Beauty is only skin deep

There are those who look at neatly manicured grounds as a purely aesthetic gesture and don't consider the functionality of the practice. True, a manicured lawn, neatly trimmed shrubbery and thoughtfully pruned trees add beauty to the landscape, but they also are maintained in this manner for utilitarian purposes, such as human safety and plant health. I recently ran across a Wall Street Journal article (August 21, 1998) about the so-called cutting-edge horticultural fashion of naturescaping. Naturescaping involves ripping up manicured landscapes and replacing them with earth-friendly, chemical-free grounds that mirror the natural setting. In these situations, residents opt for grounds planted with wild grasses, native plants and tall flowering weeds. While this design concept provides a way to get back to the natural way of things, it also brings with it some unwanted and dangerous attributes such as fire hazards and unwanted wildlife that is attracted to such natural settings. The article describes one resident who adopted this type of landscape. "Readying her young children for school one morning," the article writes, "Mrs. Squires spotted two beasts (coyotes) sniffing around in the sandbox. One evening, a neighbor called to warn that a 300-pound black bearand cub were hovering in a tree over the Squires' driveway. Another day she saw a pair of red foxes mating in her front yard." Needless to say, the woman feared for the safety of her children. An Audubon sanctuary is one thing, but you can go too far. Maybe those maintained grounds we see aren't just for beauty. Considering the beautiful plants you maintain, this issue focuses on ornamentals.

Let's face it, if you're going to get the most use out of your grounds, you must maintain them. They need mowing, trimming, fertilizing, pruning and pest control. In fact, our opening feature focuses on pruning trees. For pruning to do the job you intend, you can't just go hacking away. You must have a carefully thought-out plan. You have to consider the species, the site, growth characteristics and structural considerations. Fortunately, the industry has developed standards that will guide you through the proper way to prune. Torrey Young, president of Treescapes Inc. (Oakland, Calif.), discusses current tree-pruning standards and how to use them in "Prune to the standard" (page 14).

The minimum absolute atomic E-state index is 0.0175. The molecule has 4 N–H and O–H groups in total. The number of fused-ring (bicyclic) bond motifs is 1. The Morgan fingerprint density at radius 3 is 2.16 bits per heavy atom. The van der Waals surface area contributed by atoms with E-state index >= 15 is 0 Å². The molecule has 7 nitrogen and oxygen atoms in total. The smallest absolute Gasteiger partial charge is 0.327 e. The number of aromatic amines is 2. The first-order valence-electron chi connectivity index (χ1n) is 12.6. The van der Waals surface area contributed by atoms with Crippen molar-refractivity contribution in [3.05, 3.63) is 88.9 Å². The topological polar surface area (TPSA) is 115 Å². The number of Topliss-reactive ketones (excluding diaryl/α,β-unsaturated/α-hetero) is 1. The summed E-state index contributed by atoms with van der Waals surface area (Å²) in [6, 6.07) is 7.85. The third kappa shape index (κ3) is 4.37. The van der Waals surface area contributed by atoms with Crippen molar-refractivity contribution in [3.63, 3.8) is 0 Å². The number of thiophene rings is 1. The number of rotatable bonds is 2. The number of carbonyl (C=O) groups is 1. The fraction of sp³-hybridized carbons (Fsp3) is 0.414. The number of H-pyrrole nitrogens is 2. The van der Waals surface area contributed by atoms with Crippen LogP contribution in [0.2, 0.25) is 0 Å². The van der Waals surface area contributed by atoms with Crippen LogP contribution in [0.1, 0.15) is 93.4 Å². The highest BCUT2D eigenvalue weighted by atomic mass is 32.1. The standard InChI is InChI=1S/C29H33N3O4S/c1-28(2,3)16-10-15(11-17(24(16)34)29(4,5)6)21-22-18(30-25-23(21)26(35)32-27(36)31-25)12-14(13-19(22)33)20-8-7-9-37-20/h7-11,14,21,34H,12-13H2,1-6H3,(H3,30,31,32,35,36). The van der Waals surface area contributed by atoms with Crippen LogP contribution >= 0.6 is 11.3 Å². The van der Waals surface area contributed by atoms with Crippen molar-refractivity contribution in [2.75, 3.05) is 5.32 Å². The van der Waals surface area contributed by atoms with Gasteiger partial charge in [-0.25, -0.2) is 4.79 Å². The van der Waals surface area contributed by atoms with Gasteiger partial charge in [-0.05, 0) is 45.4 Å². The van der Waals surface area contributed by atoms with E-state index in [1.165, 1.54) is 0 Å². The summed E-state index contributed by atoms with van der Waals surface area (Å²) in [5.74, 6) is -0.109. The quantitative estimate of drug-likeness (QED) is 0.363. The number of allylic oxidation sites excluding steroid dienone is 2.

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Before you start your pruning tasks, you need to make sure your tools are sharp. By doing so, you'll find that your work will go faster and easier, and cleaner, healthier cuts will result. Learn how to put a sharp edge on your cutting tools in this issue's "How To" department. Greg Stephens, vice president of A.M. Leonard Inc., guides you through step-by-step instructions (page 46).

Like trees, shrubs need pruning, too, and myriad products are available to help with the job. Find out what's available in "Equipment Options: Hedge trimmers" (page 48). Accompanying the product descriptions is an article on selecting a hedge trimmer to meet your needs. The author discusses some of the features you should look for when purchasing a new unit.

Unless you're a dyed-in-the-wool naturescaper, you'll use ornamental herbicides to control weeds on your grounds. But to use herbicides safely and effectively, you must be aware of their particular modes of action and their persistence in the soil. Dr. Tim Murphy, extension weed specialist at the University of Georgia, discusses these attributes of ornamental herbicides in his article (page 40).

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